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Original article
Reporting of data monitoring committees and adverse events in paediatric trials: a descriptive analysis
  1. Allison Gates1,
  2. Patrina Caldwell2,3,
  3. Sarah Curtis4,
  4. Leonila Dans5,
  5. Ricardo M Fernandes6,
  6. Lisa Hartling1,
  7. Lauren E Kelly7,8,
  8. Ben Vandermeer1,
  9. Katrina Williams9,
  10. Kerry Woolfall10,
  11. Michele P Dyson1
  1. 1 Alberta Research Centre for Health Evidence, University of Alberta, Edmonton, Alberta, Canada
  2. 2 Discipline of Child and Adolescent Health and Centre for Kidney Research, University of Sydney, Sydney, New South Wales, Australia
  3. 3 Centre for Kidney Research, The Children’s Hospital at Westmead, Sydney, New South Wales, Australia
  4. 4 Department of Pediatrics, University of Alberta, Edmonton, Alberta, Canada
  5. 5 Department of Medicine, University of the Philippines, Manila, Philippines
  6. 6 Faculdade de Medicina, Universidade de Lisboa, Lisboa, Portugal
  7. 7 Department of Pediatrics and Child Health, University of Manitoba, Winnipeg, Manitoba, Canada
  8. 8 Clinical Trials Platform, George and Fay Yee Centre for Healthcare Innovation, Winnipeg, Manitoba, Canada
  9. 9 Developmental Medicine, Royal Children’s Hospital Melbourne, Parkville, Victoria, Australia
  10. 10 Department of Psychological Sciences, University of Liverpool, Liverpool, UK
  1. Correspondence to Dr Michele P Dyson; mdyson{at}ualberta.ca

Abstract

Objectives For 300 paediatric trials, we evaluated the reporting of: a data monitoring committee (DMC); interim analyses, stopping rules and early stopping; and adverse events and harm-related endpoints.

Methods For this cross-sectional evaluation, we randomly selected 300 paediatric trials published in 2012 from the Cochrane Central Register of Controlled Trials. We collected data on the reporting of a DMC; interim analyses, stopping rules and early stopping; and adverse events and harm-related endpoints. We reported the findings descriptively and stratified by trial characteristics.

Results Eighty-five (28%) of the trials investigated drugs, and 18% (n=55/300) reported a DMC. The reporting of a DMC was more common among multicentre than single centre trials (n=41/132, 31% vs n=14/139, 10%, p<0.001) and industry-sponsored trials compared with those sponsored by other sources (n=16/50, 32% vs n=39/250, 16%, p=0.009). Trials that reported a DMC enrolled more participants than those that did not (median [range]): 224 (10–60480) vs 91 (10–9528) (p<0.001). Only 25% of these trials reported interim analyses, and 42% reported stopping rules. Less than half (n=143/300, 48%) of trials reported on adverse events, and 72% (n=215/300) reported on harm-related endpoints. Trials that reported a DMC compared with those that did not were more likely to report adverse events (n=43/55, 78% vs 100/245, 41%, p<0.001) and harm-related endpoints (n=52/55, 95% vs. 163/245, 67%, p<0.001). Only 32% of drug trials reported a DMC; 18% and 19% did not report on adverse events or harm-related endpoints, respectively.

Conclusions The reporting of a DMC was infrequent, even among drug trials. Few trials reported stopping rules or interim analyses. Reporting of adverse events and harm-related endpoints was suboptimal.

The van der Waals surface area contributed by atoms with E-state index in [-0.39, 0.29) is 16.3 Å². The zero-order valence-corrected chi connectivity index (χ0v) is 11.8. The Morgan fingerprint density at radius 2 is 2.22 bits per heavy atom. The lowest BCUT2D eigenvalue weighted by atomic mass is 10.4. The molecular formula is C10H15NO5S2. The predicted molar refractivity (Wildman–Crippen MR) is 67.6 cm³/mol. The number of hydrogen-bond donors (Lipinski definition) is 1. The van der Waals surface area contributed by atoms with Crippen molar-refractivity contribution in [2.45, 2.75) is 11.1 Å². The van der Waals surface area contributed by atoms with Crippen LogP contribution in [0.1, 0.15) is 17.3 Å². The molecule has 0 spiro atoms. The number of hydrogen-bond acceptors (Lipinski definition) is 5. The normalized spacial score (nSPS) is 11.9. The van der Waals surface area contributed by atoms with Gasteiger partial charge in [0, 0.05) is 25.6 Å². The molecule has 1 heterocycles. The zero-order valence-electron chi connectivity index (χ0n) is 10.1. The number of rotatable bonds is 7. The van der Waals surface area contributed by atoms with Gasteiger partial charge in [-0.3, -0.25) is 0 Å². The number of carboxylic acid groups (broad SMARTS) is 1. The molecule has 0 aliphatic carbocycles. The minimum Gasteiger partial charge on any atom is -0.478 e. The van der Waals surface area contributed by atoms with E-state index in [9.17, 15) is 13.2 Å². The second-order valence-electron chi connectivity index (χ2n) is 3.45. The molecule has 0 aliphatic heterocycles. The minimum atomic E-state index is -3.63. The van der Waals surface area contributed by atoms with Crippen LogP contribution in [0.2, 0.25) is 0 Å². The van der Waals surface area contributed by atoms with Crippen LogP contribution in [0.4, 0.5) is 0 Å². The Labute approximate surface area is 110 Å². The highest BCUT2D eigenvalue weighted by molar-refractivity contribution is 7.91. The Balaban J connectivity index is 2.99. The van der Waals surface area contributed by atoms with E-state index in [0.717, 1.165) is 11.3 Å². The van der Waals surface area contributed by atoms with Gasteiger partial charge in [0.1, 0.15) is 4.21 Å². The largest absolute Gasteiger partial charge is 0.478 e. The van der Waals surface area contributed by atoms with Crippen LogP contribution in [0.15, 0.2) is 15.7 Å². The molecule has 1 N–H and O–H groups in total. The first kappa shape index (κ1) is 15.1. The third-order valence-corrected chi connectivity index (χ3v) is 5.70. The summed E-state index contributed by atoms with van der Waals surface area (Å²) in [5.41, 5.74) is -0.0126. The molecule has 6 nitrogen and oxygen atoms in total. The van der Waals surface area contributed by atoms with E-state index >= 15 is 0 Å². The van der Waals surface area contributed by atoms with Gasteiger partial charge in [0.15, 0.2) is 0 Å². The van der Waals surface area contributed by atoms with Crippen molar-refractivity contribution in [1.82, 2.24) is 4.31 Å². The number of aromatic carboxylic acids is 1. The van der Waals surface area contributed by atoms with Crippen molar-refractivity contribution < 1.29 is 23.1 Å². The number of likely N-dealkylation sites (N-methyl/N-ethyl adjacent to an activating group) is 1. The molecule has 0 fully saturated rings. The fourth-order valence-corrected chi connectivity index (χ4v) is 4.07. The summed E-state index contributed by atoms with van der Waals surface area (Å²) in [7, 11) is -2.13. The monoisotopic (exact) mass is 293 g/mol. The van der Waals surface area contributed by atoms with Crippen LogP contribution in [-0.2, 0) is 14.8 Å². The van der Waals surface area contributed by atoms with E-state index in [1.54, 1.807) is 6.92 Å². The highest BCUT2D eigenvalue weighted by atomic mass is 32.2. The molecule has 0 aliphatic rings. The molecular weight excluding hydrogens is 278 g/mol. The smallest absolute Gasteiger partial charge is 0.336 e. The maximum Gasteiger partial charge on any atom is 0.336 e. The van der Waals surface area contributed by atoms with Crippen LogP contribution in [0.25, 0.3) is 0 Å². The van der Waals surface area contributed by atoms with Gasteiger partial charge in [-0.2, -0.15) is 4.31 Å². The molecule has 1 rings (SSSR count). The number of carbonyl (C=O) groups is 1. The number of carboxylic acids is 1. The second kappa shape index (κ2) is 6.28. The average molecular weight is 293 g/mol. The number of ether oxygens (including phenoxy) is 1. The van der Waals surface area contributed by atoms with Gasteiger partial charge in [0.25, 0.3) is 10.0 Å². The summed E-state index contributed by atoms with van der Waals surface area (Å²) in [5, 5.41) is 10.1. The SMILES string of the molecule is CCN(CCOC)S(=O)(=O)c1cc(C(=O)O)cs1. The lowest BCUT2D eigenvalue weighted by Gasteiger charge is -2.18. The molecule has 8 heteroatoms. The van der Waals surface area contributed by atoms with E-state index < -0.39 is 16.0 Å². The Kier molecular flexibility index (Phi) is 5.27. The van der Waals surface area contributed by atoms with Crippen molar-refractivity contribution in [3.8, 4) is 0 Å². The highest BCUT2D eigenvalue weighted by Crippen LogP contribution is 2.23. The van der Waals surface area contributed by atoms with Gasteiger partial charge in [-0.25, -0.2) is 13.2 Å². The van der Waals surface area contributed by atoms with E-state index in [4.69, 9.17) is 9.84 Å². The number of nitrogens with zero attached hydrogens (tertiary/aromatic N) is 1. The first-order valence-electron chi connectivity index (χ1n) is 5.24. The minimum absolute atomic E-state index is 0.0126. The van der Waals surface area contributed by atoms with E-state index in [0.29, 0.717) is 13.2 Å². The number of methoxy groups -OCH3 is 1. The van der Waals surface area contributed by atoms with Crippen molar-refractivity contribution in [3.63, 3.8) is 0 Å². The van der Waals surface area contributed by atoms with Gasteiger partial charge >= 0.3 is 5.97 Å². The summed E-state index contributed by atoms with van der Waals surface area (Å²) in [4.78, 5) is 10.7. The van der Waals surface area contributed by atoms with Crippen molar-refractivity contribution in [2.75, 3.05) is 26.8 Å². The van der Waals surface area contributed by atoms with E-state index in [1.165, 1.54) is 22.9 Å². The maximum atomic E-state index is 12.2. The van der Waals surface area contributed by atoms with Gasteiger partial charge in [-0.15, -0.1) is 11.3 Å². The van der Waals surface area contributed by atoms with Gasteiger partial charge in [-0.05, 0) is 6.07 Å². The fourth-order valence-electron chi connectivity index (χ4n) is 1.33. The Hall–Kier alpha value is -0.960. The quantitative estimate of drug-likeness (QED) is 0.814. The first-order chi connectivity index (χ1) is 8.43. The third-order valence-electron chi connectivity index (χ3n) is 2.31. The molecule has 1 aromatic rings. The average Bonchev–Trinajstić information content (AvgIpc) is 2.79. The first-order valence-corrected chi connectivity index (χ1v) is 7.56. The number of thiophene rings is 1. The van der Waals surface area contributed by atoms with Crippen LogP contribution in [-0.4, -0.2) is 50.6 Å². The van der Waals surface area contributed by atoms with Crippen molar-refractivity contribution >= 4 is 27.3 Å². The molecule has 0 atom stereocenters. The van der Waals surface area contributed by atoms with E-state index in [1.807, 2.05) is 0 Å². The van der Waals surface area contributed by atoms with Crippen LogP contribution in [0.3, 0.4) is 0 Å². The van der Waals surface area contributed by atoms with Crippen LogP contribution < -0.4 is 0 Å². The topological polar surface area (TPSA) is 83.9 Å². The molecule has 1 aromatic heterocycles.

• data collection
  • ethics
  • general paediatrics

This is an open access article distributed in accordance with the Creative Commons Attribution Non Commercial (CC BY-NC 4.0) license, which permits others to distribute, remix, adapt, build upon this work non-commercially, and license their derivative works on different terms, provided the original work is properly cited, appropriate credit is given, any changes made indicated, and the use is non-commercial. See: http://creativecommons.org/licenses/by-nc/4.0/.

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Footnotes

  • Contributors MPD conceptualised the study, designed the data collection instrument, oversaw all aspects of the work, verified and analysed the extracted data and contributed to drafting the manuscript. AG verified and analysed the extracted data, contributed to drafting the manuscript and revised the manuscript following input from the coauthors. PC, SC, LD, LH, LEK, RMF, KaW and KeW contributed to the interpretation of the extracted data and revised manuscript drafts critically for important intellectual content. BV contributed to the data analysis and interpretation of the extracted data and revised manuscript drafts critically for important intellectual content. All authors approved the manuscript as submitted and agree to be accountable for all aspects of the work.

  • Funding This work was supported by the Canadian Institutes of Health Research (#KRS 140989).

  • Disclaimer The funder played no role in the design and conduct of the study; the collection, management, analysis and interpretation of the data; the preparation, review or approval of the manuscript; or the decision to submit the manuscript for publication.

  • Competing interests None declared.

  • Provenance and peer review Not commissioned; externally peer reviewed.

  • Data sharing statement The data collected and analysed from trials included in this study will be available to researchers via reasonable request from the corresponding authors. The data will be available immediately following and for 5 years after article publication. Our data extraction guide is available as a supplementary file.

  • Presented at Parts of this research were presented as a poster at our local research day (Pediatric Research Day, Department of Pediatrics, University of Alberta, Edmonton, Canada) on 16 May 2018 under the title: ’The safe and ethical participation of children in research: a descriptive analysis of the conduct and reporting of trials published in 2012'.

  • Patient consent for publication Not required.

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